Publications by authors named "Martin Ndengera"

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Relaxation time of brain tissue in the elderly assessed by synthetic MRI.

Brain Behav 2021 Dec 4:e2449. Epub 2021 Dec 4.

Division of Neuroradiology, Department of Diagnostics, Geneva University Hospitals, Geneva, Switzerland.

Background: Synthetic MRI (SyMRI) is a quantitative technique that allows measurements of T1 and T2 relaxation times (RTs). Brain RT evolution across lifespan is well described for the younger population. The aim was to study RTs of brain parenchyma in a healthy geriatric population in order to define the normal value of structures in this group population. Normal values for geriatric population could help find biomarker for age-related brain disease.

Materials And Methods: Fifty-four normal-functioning individuals (22 females, 32 males) with mean age of 83 years (range 56-98) underwent SyMRI. RT values in manually defined ROIs (centrum semiovale, middle cerebellar peduncles, thalamus, and insular cortex) and in segmented whole-brain components (brain parenchyma, gray matter, white matter, myelin, CSF, and stromal structures) were extracted from the SyMRI segmentation software. Patients' results were combined into the group age. Main ROI-based and whole-brain results were compared for the all dataset and for age group results as well.

Results: For white matter, RTs between ROI-based analyses and whole-brain results for T2 and for T1 were statistically different and a trend of increasing T1 in centrum semiovale and cerebellar peduncle was observed. For gray matter, thalamic T1 was statistically different from insular T1. A difference was also found between left and right insula (p < .0001). T1 RTs of ROI-based and whole-brain-based analyses were statistically different (p < .0001). No significant difference in T1 and T2 was found between age groups on ROI-based analysis, but T1 in centrum semiovale and thalamus increased with age. No statistical difference between age groups was found for the various segmented volumes except for myelin between 65-74 years of age and the 95-105 years of age groups (p = .038).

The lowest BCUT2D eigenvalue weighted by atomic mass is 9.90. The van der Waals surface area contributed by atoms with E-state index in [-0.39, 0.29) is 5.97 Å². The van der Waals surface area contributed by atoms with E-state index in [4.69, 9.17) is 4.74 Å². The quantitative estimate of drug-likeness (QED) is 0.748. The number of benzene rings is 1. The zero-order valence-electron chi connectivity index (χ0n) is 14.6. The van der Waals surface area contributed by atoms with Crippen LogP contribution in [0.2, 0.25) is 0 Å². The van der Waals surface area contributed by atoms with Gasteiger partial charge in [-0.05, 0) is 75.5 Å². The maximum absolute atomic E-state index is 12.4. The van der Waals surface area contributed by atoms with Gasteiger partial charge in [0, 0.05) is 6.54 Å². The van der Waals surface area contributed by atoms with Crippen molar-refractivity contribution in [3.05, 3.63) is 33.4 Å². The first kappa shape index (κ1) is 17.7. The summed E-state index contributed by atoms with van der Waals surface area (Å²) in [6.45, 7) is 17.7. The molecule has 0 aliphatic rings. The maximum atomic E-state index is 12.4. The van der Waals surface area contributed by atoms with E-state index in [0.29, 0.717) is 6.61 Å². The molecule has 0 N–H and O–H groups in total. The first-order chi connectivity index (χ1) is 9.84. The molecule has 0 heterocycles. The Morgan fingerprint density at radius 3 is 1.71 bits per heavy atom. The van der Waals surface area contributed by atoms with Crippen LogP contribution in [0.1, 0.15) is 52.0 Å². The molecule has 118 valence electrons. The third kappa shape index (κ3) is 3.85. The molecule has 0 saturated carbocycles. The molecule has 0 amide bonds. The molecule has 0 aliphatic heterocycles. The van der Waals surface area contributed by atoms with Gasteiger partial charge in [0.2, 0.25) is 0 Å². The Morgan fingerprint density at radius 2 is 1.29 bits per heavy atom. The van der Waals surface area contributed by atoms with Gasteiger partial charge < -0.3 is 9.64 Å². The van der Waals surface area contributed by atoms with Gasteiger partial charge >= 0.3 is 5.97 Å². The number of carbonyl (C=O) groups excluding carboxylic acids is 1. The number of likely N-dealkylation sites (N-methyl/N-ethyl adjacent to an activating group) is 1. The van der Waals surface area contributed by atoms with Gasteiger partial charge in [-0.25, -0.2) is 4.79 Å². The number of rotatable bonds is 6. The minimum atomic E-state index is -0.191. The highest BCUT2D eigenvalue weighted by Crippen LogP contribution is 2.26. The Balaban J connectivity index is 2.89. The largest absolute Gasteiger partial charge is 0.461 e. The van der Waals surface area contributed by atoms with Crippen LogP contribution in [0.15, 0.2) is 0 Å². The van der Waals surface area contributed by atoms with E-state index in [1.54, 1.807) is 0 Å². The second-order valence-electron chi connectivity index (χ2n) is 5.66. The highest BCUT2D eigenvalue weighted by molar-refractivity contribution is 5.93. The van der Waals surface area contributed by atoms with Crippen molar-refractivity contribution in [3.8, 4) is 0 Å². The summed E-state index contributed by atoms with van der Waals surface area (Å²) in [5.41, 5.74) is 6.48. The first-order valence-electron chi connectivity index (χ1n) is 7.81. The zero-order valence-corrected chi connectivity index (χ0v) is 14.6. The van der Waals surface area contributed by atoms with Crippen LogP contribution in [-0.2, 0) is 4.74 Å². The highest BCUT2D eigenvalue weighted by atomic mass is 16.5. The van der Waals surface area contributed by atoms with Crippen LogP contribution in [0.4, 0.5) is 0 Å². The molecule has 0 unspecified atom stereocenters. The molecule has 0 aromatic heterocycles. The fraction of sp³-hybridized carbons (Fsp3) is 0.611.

Conclusions: SyMRI is a new tool that allows faster imaging and permits to obtain quantitative T1 and T2. By defining RT values of different brain components of normal-functioning elderly individuals, this technique may be used as a biomarker for clinical disorders like dementia.
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http://dx.doi.org/10.1002/brb3.2449DOI Listing
December 2021
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